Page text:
Hundreds of different types of information can be collected and added in different information layers on thematic maps. The mapping data is complemented with information acquired on the ground to support the decision making process. So-called acquisition vehicles are in charge of collecting surveys of the ground, such as the altitude of a set point, the depth of a river and the speed of its current.

The system began as a prototype in 2010 and, following operational testing, was later approved by the French Army for use in the field. It has since supported missions in three foreign countries and today is active in a peacekeeping intervention. Though once developed for the French Army, of course, the maps can be adapted to any specific needs.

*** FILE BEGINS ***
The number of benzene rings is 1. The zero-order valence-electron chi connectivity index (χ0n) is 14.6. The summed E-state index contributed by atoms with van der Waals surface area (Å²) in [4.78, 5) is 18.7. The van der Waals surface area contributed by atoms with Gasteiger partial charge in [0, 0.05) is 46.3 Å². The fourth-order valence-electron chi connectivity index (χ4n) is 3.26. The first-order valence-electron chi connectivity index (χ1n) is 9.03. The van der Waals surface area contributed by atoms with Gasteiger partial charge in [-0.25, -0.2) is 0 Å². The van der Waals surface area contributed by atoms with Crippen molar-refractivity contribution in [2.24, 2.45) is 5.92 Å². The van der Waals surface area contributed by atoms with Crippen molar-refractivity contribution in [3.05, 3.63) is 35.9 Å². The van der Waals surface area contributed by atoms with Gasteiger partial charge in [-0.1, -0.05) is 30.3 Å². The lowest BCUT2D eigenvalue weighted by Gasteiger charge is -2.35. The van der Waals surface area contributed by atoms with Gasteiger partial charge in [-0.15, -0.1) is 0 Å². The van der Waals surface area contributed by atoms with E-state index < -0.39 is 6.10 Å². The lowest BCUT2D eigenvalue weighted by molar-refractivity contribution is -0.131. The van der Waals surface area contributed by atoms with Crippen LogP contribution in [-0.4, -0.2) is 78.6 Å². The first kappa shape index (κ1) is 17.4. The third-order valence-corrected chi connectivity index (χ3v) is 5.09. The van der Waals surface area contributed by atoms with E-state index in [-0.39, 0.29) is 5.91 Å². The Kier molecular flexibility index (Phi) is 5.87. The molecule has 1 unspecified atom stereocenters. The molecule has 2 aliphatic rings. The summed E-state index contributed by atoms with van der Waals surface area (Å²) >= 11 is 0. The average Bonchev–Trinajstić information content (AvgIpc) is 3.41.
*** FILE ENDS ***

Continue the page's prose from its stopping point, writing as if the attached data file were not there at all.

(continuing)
U.S.A.F.'s Second Space Ops Parts Ways With SVN 32 GPS​

The 2nd Space Operations Squadron began the disposal of Satellite Vehicle Number 32, Inter Range Operation Number 6809, on June 5 and the satellite was fully disposed of as of June 12.

The process required several days and each day focused on a different aspect of the disposal, such as placing the vehicle into a spin-stabilized configuration, firing thrusters to raise the orbit, depleting the vehicle of any remaining fuel and disconnecting the battery chargers, and then turning off the receivers.

According to 1st Lt. Cameron Smith, 2 SOPS bus system analyst, SVN 32 launched on November 22, 1992, and began transmitting its GPS signal on December 11 of that year, which means the satellite nearly tripled its design life of 7-½ years.